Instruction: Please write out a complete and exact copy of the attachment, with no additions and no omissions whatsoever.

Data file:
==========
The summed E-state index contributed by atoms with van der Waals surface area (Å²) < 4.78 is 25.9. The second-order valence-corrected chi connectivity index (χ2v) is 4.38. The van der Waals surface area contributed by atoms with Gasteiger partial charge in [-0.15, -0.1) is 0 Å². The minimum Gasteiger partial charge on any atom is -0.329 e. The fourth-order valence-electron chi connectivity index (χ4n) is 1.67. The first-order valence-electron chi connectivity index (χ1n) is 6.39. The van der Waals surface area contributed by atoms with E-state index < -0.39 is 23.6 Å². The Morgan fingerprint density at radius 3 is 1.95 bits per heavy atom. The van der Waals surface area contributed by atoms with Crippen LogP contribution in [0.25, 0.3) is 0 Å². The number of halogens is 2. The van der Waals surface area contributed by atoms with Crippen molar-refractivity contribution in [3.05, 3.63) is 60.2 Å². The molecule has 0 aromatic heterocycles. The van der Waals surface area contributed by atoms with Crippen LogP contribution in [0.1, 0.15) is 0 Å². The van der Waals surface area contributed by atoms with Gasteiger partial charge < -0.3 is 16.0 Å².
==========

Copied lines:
The summed E-state index contributed by atoms with van der Waals surface area (Å²) < 4.78 is 25.9. The second-order valence-corrected chi connectivity index (χ2v) is 4.38. The van der Waals surface area contributed by atoms with Gasteiger partial charge in [-0.15, -0.1) is 0 Å². The minimum Gasteiger partial charge on any atom is -0.329 e. The fourth-order valence-electron chi connectivity index (χ4n) is 1.67. The first-order valence-electron chi connectivity index (χ1n) is 6.39. The van der Waals surface area contributed by atoms with E-state index < -0.39 is 23.6 Å². The Morgan fingerprint density at radius 3 is 1.95 bits per heavy atom. The van der Waals surface area contributed by atoms with Crippen LogP contribution in [0.25, 0.3) is 0 Å². The number of halogens is 2. The van der Waals surface area contributed by atoms with Crippen molar-refractivity contribution in [3.05, 3.63) is 60.2 Å². The molecule has 0 aromatic heterocycles. The van der Waals surface area contributed by atoms with Crippen LogP contribution in [0.1, 0.15) is 0 Å². The van der Waals surface area contributed by atoms with Gasteiger partial charge < -0.3 is 16.0 Å².